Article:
Ullmann's Encyclopedia of Industrial Chemistry

Ullmann's Encyclopedia of Industrial Chemistry

Online ISBN: 9783527306732

DOI: 10.1002/14356007

About this Book

ULLMANN'S Encyclopedia of Industrial Chemistry


Welcome to ULLMANN'S Encyclopedia of Industrial Chemistry, the benchmark reference in chemistry and chemical and life science engineering.

ULLMANN'S Encyclopedia of Industrial Chemistryis a state-of-the-art reference work detailing the science and technology in all areas of industrial chemistry. Subject areas include: inorganic and organic chemicals, advanced materials, pharmaceuticals, polymers and plastics, metals and alloys, biotechnology and biotechnological products, food chemistry, process engineering and unit operations, analytical methods, environmental protection, and many more.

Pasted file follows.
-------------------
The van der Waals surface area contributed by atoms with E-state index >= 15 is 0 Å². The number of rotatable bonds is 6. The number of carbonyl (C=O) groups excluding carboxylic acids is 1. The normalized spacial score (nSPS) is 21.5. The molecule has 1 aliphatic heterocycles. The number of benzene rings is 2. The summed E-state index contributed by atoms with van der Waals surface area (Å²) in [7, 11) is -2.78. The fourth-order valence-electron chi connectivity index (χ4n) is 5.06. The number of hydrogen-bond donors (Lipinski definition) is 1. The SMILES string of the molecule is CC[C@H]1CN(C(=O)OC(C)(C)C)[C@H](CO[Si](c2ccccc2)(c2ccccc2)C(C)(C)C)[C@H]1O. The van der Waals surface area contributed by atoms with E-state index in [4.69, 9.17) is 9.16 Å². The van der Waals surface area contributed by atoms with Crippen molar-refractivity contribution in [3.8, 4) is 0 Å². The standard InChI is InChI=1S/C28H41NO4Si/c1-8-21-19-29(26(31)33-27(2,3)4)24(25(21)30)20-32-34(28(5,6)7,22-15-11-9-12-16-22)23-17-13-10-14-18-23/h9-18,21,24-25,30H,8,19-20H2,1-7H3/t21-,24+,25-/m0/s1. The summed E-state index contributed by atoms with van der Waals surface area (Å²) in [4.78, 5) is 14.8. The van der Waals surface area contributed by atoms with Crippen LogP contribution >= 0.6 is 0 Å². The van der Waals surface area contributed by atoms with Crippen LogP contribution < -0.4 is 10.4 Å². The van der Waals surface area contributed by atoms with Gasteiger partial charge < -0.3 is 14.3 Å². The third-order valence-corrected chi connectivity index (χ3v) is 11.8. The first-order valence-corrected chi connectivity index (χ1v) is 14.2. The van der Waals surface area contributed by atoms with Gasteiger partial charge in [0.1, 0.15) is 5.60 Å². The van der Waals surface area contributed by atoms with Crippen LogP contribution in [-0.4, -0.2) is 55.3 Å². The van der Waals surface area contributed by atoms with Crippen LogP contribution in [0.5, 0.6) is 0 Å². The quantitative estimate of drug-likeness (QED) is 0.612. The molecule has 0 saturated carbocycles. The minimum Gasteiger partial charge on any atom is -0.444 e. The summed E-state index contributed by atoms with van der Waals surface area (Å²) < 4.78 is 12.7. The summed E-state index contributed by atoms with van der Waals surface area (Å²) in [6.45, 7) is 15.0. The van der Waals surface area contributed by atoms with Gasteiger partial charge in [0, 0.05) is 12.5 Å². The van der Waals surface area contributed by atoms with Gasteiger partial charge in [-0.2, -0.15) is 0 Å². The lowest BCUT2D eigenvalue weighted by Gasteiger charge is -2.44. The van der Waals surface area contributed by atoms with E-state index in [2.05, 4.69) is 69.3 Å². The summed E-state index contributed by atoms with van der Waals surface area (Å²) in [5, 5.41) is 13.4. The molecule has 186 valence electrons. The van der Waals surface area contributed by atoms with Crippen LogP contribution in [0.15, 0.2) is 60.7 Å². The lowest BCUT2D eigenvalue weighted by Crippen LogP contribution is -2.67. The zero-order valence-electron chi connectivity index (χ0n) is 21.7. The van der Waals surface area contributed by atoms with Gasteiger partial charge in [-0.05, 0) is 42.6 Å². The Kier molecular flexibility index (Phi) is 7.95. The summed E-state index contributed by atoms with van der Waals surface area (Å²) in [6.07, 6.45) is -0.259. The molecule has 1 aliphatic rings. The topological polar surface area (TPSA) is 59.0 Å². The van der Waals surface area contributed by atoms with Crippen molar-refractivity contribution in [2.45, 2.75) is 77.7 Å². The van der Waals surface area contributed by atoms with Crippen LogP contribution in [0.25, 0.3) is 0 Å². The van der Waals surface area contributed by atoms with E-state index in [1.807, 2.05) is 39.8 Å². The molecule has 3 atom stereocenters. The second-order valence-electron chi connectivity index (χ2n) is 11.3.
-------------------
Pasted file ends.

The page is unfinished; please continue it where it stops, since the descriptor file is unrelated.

Fully international in scope and coverage, the contents have been compiled under the supervision of a renowned global Editorial Advisory Board. It contains over 1,000 major articles, written by some 3,000 authors who are experts in their fields and affiliated to leading chemical companies or research institutes. With more than 16 million words, nearly 15,000 tables, 25,000 figures, and innumerable literature sources and cross-references, ULLMANN'S Encyclopedia offers a wealth of comprehensive and well-structured information on all facets of industrial chemistry.With the introduction of the Smart Article technology in 2014, ULLMANN'S offers a range of advanced chemistry search and display options.